We have performed two experiments in which we tested eyewitnesses under laboratory conditions. In the first study (Kühnel et al., 2008), normal participants studied short movies (each of less than 4 min duration). Thereafter they had to respond with YES (seen) or NO (not seen) to individual pictures which either stemmed from the movie or not. Some of these single shots had a high likeliness of having been in the respective movie and some not. Overall, participants made almost 45% erroneous responses. However, brain images obtained with functional magnetic resonance imaging (fMRI) revealed a more clear-cut picture: the correctly identified pictures led to a medial prefrontal/anterior cingulate activation while the falsely identified resulted in activations in the visual association cortex and the precuneus (all bilaterally) (Figure 1). In a second study (Risius et al., 2013) we again used a film and asked normal participants later during fMRI to judge whether a statement referring to the film was correct or not. Furthermore, they had to give confidence judgments for each choice and – if they wished – they could bet that their answer was correct. If this happened, activations were found in temporal, frontal, and middle and posterior cingulate areas as well as in the precuneus. Otherwise cingulate and medial temporal regions were activated. Withholding an answer (as compared to volunteering it) resulted in increased bilateral hippocampal activations as well as in an activation in the left caudate nucleus.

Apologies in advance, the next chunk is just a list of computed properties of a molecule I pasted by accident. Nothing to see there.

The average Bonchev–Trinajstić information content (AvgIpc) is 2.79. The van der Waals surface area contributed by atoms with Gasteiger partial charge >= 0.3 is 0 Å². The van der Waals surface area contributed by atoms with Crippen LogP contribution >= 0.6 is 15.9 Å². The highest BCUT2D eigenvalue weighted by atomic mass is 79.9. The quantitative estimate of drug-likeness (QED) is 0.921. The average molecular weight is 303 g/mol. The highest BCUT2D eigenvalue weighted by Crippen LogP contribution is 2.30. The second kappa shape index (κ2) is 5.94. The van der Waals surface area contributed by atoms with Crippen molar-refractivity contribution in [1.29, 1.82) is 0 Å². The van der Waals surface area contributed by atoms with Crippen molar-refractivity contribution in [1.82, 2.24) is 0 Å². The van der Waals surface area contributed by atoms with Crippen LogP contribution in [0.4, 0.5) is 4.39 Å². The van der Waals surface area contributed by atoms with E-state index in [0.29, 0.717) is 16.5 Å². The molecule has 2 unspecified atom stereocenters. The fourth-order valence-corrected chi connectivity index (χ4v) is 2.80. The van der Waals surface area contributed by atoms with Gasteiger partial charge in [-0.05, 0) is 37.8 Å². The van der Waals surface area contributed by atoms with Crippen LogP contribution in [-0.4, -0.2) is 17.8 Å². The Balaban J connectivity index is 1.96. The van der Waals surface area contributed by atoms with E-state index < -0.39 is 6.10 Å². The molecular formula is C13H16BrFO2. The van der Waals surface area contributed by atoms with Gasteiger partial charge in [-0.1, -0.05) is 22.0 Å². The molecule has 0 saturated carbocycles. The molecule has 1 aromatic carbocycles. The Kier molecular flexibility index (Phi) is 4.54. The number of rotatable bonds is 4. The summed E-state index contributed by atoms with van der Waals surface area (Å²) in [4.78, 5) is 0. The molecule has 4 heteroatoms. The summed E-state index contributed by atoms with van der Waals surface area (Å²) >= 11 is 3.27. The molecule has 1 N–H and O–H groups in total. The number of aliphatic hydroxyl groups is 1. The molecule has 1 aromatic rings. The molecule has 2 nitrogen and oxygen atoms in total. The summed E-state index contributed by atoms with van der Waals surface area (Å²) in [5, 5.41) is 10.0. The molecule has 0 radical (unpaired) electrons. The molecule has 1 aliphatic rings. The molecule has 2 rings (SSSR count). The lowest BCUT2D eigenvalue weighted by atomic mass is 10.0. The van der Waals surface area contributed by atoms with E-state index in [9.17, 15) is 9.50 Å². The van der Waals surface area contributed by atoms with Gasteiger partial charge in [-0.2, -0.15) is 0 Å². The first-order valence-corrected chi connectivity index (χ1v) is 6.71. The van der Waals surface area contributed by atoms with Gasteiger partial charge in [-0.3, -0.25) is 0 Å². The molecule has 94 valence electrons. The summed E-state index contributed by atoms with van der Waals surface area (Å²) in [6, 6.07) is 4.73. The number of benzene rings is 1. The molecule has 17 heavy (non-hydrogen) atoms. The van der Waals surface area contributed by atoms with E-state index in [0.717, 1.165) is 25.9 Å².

Figure 1. Brain imaging activations during correct or false identification of visual stimuli in the study of Kühnel et al. (2008) (horizontal sections; left: activations during correct answers, right: activation during false answers).